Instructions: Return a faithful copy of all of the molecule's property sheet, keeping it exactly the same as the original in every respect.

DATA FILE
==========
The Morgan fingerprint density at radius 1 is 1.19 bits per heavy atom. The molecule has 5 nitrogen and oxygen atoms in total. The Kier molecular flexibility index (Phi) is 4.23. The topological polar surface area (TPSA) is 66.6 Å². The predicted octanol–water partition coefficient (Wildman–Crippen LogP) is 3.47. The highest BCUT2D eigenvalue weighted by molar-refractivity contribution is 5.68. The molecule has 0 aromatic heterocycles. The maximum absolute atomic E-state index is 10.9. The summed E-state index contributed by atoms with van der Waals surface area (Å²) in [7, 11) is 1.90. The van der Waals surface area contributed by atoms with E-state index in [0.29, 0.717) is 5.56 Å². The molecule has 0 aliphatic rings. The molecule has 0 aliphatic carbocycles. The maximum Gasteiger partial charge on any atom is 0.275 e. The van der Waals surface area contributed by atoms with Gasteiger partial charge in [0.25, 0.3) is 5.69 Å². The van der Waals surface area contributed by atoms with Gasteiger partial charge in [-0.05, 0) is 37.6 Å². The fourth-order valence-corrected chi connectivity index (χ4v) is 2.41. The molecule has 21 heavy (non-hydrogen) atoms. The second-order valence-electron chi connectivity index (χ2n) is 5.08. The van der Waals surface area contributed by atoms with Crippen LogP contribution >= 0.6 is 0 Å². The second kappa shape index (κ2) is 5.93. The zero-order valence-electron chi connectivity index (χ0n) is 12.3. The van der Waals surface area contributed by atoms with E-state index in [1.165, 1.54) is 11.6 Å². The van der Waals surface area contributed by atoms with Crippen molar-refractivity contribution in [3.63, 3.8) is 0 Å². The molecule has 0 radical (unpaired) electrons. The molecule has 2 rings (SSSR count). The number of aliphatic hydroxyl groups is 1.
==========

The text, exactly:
The Morgan fingerprint density at radius 1 is 1.19 bits per heavy atom. The molecule has 5 nitrogen and oxygen atoms in total. The Kier molecular flexibility index (Phi) is 4.23. The topological polar surface area (TPSA) is 66.6 Å². The predicted octanol–water partition coefficient (Wildman–Crippen LogP) is 3.47. The highest BCUT2D eigenvalue weighted by molar-refractivity contribution is 5.68. The molecule has 0 aromatic heterocycles. The maximum absolute atomic E-state index is 10.9. The summed E-state index contributed by atoms with van der Waals surface area (Å²) in [7, 11) is 1.90. The van der Waals surface area contributed by atoms with E-state index in [0.29, 0.717) is 5.56 Å². The molecule has 0 aliphatic rings. The molecule has 0 aliphatic carbocycles. The maximum Gasteiger partial charge on any atom is 0.275 e. The van der Waals surface area contributed by atoms with Gasteiger partial charge in [0.25, 0.3) is 5.69 Å². The van der Waals surface area contributed by atoms with Gasteiger partial charge in [-0.05, 0) is 37.6 Å². The fourth-order valence-corrected chi connectivity index (χ4v) is 2.41. The molecule has 21 heavy (non-hydrogen) atoms. The second-order valence-electron chi connectivity index (χ2n) is 5.08. The van der Waals surface area contributed by atoms with Crippen LogP contribution >= 0.6 is 0 Å². The second kappa shape index (κ2) is 5.93. The zero-order valence-electron chi connectivity index (χ0n) is 12.3. The van der Waals surface area contributed by atoms with E-state index in [1.165, 1.54) is 11.6 Å². The van der Waals surface area contributed by atoms with Crippen molar-refractivity contribution in [3.63, 3.8) is 0 Å². The molecule has 0 radical (unpaired) electrons. The molecule has 2 rings (SSSR count). The number of aliphatic hydroxyl groups is 1.